Hey guys I've been really getting closer and closer to the "Jerry sound" but to be honest when I solo for a dead song it's like every once and a while you will hear a Jerry lick then it's back to my style, which in my honest opinion doesn't sound good if I'm playing a dead song unless we rearrange the song a tad bit.
So far I've really been working on the Caged method for quite some time and pretty much have it, I know all my notes on the neck and all the chords and the notes in the chords etc.. It really did spice up my solo's they really flow now and have a melody. Before learning Caged I would just find the key of the song and just solo over that back and forth over the same scale.. it got old fast, i noticed it. I'm sure the people listening noticed it. but that's in the past. My solo's have more depth to them now.
But about Jerry's style.. How do you pick up on it? I listen to the Dead everyday for about 4 hours plus+ I'm always on archive listening to shows my dad tells me about and how jerry was on fire that night. I pick licks up here and there, but about as far as I get.
For all you Jerry players I have a question: How did you learn his style? I hope Vic sees this thread
This is not to discourage you, as there ARE some things that you or anyone else can do that I will give an opinion on at the end of this, but the following needs to be said:
There is just no possible way to totally internalize Jerry's approach. He simply put so much time in from a young age in such unique circumstances that he pretty much created his own category of guitar playing. Jerry was afforded the opportunity to do NOTHING but play guitar for 18 hours a day from adolescence to the the end of his life. From what I understand he pretty much took full advantage of the time afforded him. He ALWAYS had a guitar around his neck. If he wasn't gigging or rehearsing, he had his nose in the latest Chord and scale books absorbing everything he could. By all accounts, when he lived at 710 Ashbury, he woke up and went to bed with a guitar around his neck. even into the early mid 70's when living with Mountain girl in Marin county, he simply ALWAYS played. And if wasnt chop practicing, he was rehearsing jazz standards with Merle Saunders or Bluegrass with OAITW (and Jerry's banjo chops TOTALLY inform his guitar approach in many ways), or real "outside" avant garde stuff with Howard Wales. Jerry also got a luxury that no one else ever had at his level (which he created for himself) and that is that Jerry created a situation for himself where he was able to play live music on stage with various bands (GD included) that he used as a testing ground for his new ideas and latest learning's. I mean who gets afforded the luxury of developing their style in front of a crowd and getting paid for it?!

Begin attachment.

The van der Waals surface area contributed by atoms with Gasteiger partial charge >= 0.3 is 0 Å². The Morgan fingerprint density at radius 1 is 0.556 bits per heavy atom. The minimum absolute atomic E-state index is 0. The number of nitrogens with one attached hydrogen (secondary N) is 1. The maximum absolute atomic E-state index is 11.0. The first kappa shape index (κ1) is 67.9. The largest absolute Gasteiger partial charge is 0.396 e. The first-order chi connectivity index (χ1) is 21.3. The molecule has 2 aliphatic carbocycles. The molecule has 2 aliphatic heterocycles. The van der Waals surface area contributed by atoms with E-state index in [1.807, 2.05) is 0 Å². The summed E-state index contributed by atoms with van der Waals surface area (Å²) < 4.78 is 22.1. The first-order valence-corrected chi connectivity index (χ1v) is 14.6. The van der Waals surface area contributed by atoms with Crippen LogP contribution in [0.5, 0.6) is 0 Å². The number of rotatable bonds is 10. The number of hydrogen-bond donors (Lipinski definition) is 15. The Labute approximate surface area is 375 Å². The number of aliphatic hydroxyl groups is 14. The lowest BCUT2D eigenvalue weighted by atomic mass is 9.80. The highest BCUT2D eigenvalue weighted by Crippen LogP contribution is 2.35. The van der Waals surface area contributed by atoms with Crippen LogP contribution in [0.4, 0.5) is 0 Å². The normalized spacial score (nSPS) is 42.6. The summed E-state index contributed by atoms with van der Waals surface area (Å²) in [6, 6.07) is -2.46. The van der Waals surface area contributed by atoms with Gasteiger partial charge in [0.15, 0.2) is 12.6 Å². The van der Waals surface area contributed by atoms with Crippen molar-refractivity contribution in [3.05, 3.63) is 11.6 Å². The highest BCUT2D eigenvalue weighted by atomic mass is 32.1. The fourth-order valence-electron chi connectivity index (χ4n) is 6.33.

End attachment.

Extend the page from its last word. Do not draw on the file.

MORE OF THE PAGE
NOBODY (not even the best of the best, the John K's , the Jeff mattsons, the Stu Allen's) can grasp even 25% of Jerry's total bag of tricks.
Let me give you an example of something I have heard NO jerry emulator knock off yet.. There is a standard jerry trick that he used in most every mid 80's playing in the band and mid 80's sugaree (usually during the 3rd solo in Sugaree). It was what me and my friends called "the flutter".
If you want an example of 'the flutter" go to archive.org and find the Playing in the Band from 10/15/83. Fast forward and listen from between the 7-10 minute mark. That is the "flutter"
OK with that caveat out of the way here is an approach that I think works, and was reiterated in John K's recent interview with Blair Jackson.
The key is the phrase just mentioned above: "Bag of tricks" . Every guitarist, even one as unique as Jerry, has an old reliable "bag of tricks" they rely on when playing. Even the best improvisers have to rely on these standby's from time to time. Things simply happen way too fast when playing improv music to be 100% originally creative on the spot 100% of the time. Jerry had a bag of tricks that is much larger than most, and obviously was very talented at using them, but they are certainly there.